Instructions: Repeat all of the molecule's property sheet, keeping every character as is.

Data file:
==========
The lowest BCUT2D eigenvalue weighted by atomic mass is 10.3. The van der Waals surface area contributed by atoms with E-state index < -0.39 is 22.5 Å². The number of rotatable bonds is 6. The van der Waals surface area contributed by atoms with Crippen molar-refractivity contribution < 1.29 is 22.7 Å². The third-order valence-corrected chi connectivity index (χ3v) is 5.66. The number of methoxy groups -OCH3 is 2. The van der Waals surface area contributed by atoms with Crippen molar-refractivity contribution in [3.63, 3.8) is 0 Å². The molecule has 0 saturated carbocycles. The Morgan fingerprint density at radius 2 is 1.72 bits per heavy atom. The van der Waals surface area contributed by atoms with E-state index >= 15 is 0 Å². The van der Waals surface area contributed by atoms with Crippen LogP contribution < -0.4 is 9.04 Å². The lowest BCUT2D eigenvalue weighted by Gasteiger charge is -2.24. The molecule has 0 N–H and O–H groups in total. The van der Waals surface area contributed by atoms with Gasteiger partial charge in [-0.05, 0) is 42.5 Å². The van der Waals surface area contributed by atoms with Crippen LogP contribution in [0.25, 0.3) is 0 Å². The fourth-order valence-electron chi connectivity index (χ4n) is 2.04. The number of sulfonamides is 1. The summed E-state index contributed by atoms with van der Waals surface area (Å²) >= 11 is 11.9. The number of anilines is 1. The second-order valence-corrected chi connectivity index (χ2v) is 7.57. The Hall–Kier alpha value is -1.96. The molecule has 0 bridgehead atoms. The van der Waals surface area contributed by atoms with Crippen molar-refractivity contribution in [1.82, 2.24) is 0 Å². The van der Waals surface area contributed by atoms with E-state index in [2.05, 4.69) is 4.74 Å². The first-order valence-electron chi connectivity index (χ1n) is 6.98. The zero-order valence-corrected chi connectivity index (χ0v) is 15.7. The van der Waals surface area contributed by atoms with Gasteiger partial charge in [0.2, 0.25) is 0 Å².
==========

The lowest BCUT2D eigenvalue weighted by atomic mass is 10.3. The van der Waals surface area contributed by atoms with E-state index < -0.39 is 22.5 Å². The number of rotatable bonds is 6. The van der Waals surface area contributed by atoms with Crippen molar-refractivity contribution < 1.29 is 22.7 Å². The third-order valence-corrected chi connectivity index (χ3v) is 5.66. The number of methoxy groups -OCH3 is 2. The van der Waals surface area contributed by atoms with Crippen molar-refractivity contribution in [3.63, 3.8) is 0 Å². The molecule has 0 saturated carbocycles. The Morgan fingerprint density at radius 2 is 1.72 bits per heavy atom. The van der Waals surface area contributed by atoms with E-state index >= 15 is 0 Å². The van der Waals surface area contributed by atoms with Crippen LogP contribution < -0.4 is 9.04 Å². The lowest BCUT2D eigenvalue weighted by Gasteiger charge is -2.24. The molecule has 0 N–H and O–H groups in total. The van der Waals surface area contributed by atoms with Gasteiger partial charge in [-0.05, 0) is 42.5 Å². The van der Waals surface area contributed by atoms with Crippen LogP contribution in [0.25, 0.3) is 0 Å². The fourth-order valence-electron chi connectivity index (χ4n) is 2.04. The number of sulfonamides is 1. The summed E-state index contributed by atoms with van der Waals surface area (Å²) >= 11 is 11.9. The number of anilines is 1. The second-order valence-corrected chi connectivity index (χ2v) is 7.57. The Hall–Kier alpha value is -1.96. The molecule has 0 bridgehead atoms. The van der Waals surface area contributed by atoms with Crippen molar-refractivity contribution in [1.82, 2.24) is 0 Å². The van der Waals surface area contributed by atoms with E-state index in [2.05, 4.69) is 4.74 Å². The first-order valence-electron chi connectivity index (χ1n) is 6.98. The zero-order valence-corrected chi connectivity index (χ0v) is 15.7. The van der Waals surface area contributed by atoms with Gasteiger partial charge in [0.2, 0.25) is 0 Å².